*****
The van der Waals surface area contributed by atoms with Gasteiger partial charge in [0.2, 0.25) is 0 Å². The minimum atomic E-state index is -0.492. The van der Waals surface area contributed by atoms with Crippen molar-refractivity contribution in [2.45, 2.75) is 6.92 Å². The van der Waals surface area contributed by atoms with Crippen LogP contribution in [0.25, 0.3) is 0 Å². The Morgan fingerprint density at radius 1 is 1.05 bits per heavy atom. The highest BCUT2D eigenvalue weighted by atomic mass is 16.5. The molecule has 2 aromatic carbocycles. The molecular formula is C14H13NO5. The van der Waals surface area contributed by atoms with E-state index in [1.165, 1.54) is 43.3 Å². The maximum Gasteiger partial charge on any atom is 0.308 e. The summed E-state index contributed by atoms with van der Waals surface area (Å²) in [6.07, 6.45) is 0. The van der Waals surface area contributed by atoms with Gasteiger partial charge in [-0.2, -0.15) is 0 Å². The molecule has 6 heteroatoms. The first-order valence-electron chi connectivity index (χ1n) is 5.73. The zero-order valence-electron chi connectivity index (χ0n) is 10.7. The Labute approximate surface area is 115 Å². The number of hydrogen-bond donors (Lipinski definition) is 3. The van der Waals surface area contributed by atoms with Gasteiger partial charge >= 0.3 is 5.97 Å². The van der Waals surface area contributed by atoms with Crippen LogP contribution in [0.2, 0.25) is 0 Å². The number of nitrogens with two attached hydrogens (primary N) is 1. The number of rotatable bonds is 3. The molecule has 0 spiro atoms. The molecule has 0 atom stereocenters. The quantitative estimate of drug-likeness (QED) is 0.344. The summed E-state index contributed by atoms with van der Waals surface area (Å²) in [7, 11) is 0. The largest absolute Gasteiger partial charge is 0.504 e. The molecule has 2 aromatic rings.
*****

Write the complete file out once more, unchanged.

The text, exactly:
The van der Waals surface area contributed by atoms with Gasteiger partial charge in [0.2, 0.25) is 0 Å². The minimum atomic E-state index is -0.492. The van der Waals surface area contributed by atoms with Crippen molar-refractivity contribution in [2.45, 2.75) is 6.92 Å². The van der Waals surface area contributed by atoms with Crippen LogP contribution in [0.25, 0.3) is 0 Å². The Morgan fingerprint density at radius 1 is 1.05 bits per heavy atom. The highest BCUT2D eigenvalue weighted by atomic mass is 16.5. The molecule has 2 aromatic carbocycles. The molecular formula is C14H13NO5. The van der Waals surface area contributed by atoms with E-state index in [1.165, 1.54) is 43.3 Å². The maximum Gasteiger partial charge on any atom is 0.308 e. The summed E-state index contributed by atoms with van der Waals surface area (Å²) in [6.07, 6.45) is 0. The van der Waals surface area contributed by atoms with Gasteiger partial charge in [-0.2, -0.15) is 0 Å². The molecule has 6 heteroatoms. The first-order valence-electron chi connectivity index (χ1n) is 5.73. The zero-order valence-electron chi connectivity index (χ0n) is 10.7. The Labute approximate surface area is 115 Å². The number of hydrogen-bond donors (Lipinski definition) is 3. The van der Waals surface area contributed by atoms with Gasteiger partial charge >= 0.3 is 5.97 Å². The van der Waals surface area contributed by atoms with Crippen LogP contribution in [0.2, 0.25) is 0 Å². The number of nitrogens with two attached hydrogens (primary N) is 1. The number of rotatable bonds is 3. The molecule has 0 spiro atoms. The molecule has 0 atom stereocenters. The quantitative estimate of drug-likeness (QED) is 0.344. The summed E-state index contributed by atoms with van der Waals surface area (Å²) in [7, 11) is 0. The largest absolute Gasteiger partial charge is 0.504 e. The molecule has 2 aromatic rings.